Creating pre-Heresy marines: Part 6 – Mark V Power Armour
Continuing the guides for producing pre-Heresy armour, concluding the series of armour marks we have Mark V. This is the most modern armour available for this period and is suitably named Heresy armour!
Components required for this tutorial:
A plain shoulder pad and a studded pad if you have one available. They’re hard to get hold of in bulk, so I will cover how to make your own later in the tutorial.
A Chaos Space Marine backpack.
Mark VII legs.
Mark V chests are readibly available from Chaos Space Marine sets.
A pair of modern marine arms – without gloves!
Creating Mark V Power Armour:
Starting with the legs, clean up any mold lines and remove and objects from the lower legs – pipes in the case.
The top of the knee pads need to be reduced and brought to a slight point, like a triangle.
Slice the highlighted areas above, leaving a small horizontal line at either end.
The foot plates tend to be a single piece, so the top step can be cut or filed smooth.
Also (optionally) the back of the leg armour comes a little lower than Mark VII armour, so to achieve this place a ball of putty in the heel area.
Spread the putty with a sculpting tool to fill the gap.
Then smooth the putty down, starting with the tool on the plastic above and moving the flat of the tool down. Don’t worry about any overhang as this will be left to trim once the putty is cured.
Leave the putty to cure and then take a knife to trim it horizontally from the edges of the plastic armour. Then cut it at a slight angle from the middle to create a slighty curve.
Returning to the knee pads, the bottom should be cut to an almost sraight, horizontal line.
This will inevitably create a gap in the shin armour, so roll a small sausage of putty and place it below the knee pad.
Spread the putty into the gap and strike it smooth against the shin plate.
Next you will need to chose which helmet to use. Below are guides for the 3 helmets shown at the start. Beginning with the studded Heresy helmet:
The cheek area protrudes too much so needs to be trimmed down, with the crest of the helmet defined around the eyes. The marked areas below require cutting or filing.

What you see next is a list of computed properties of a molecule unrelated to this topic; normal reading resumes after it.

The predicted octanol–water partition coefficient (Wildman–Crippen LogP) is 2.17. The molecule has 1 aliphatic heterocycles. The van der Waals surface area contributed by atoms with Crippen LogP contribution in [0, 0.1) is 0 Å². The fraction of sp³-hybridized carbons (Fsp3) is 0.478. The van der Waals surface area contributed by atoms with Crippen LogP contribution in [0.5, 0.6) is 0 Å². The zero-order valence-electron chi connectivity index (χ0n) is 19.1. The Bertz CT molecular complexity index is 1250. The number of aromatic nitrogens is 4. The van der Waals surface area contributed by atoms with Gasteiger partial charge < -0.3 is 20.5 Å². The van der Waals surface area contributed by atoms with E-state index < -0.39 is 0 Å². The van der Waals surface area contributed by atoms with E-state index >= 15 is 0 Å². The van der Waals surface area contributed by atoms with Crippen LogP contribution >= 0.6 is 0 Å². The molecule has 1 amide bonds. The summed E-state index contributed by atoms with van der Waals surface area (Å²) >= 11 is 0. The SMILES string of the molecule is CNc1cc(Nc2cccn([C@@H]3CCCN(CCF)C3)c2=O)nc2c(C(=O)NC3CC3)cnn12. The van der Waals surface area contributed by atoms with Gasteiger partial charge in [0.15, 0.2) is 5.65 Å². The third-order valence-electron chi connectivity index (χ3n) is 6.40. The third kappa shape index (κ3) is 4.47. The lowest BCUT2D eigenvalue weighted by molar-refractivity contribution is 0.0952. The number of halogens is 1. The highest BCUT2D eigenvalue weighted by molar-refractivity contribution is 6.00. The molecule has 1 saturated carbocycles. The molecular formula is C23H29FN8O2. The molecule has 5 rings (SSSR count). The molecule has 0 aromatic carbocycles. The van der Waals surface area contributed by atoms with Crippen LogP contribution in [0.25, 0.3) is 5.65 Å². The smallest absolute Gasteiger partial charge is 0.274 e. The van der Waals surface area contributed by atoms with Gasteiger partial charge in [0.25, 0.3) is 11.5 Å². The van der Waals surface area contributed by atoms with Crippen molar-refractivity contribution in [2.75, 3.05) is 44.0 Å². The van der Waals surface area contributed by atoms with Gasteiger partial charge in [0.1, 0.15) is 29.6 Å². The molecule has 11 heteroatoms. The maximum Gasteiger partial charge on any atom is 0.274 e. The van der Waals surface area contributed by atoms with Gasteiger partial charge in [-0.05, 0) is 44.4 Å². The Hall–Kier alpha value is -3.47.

Use a sharp knife to scrape a vertical edge to the helmet between the eyes and side of the helmet.
To create the nose plate, add a small ball of putty to the area.
Press the putty flat against the helmet.
Then use a knife to cut the excess from the sides and to mark a steo between the nose and mouth piece.
The back of the helmet needs a strip down the middle. Place a sausage of putty from the back trim, up along the helmet as so:
Smooth out the surface with a sculpting tool and let the putty cure.
Once cured, simply cut the putty to shape with nice flat edges:
To convert a standard Mark VII helmet, first reduce the trim down the middle of the helmet. Cut the area amrked in black below:
File the area that has been cut to keep the large surface of the helmet smooth.
Similar to the previous helmet, place a piece of putty on the nose and smooth it flat against the helmet.
Cut the putty excess at the sides and create a flat edge where it meets the mouth piece.
To convert the horned helmet, first remove the horns completely, leaving the discs that sit at the sides of the helmet.
Mark vetical lines along these discs, using the bottom edge as a guide.
Trim the corners and file a slight curve into the top of the cut area.
The emphasised cheeks require cutting on this helmet. Cut or file them away and scrape a definition line vertically behind the eyes.
Here’s how the three helmets look against our legs and chest pieces.
Chaos mark V helmet:
Horned Mark V Chaos helmet:
Standard Mark VII helmet:
Come back soon for the next part of this tutorial where I’ll be covering the armour in an unhealthy amount of studs!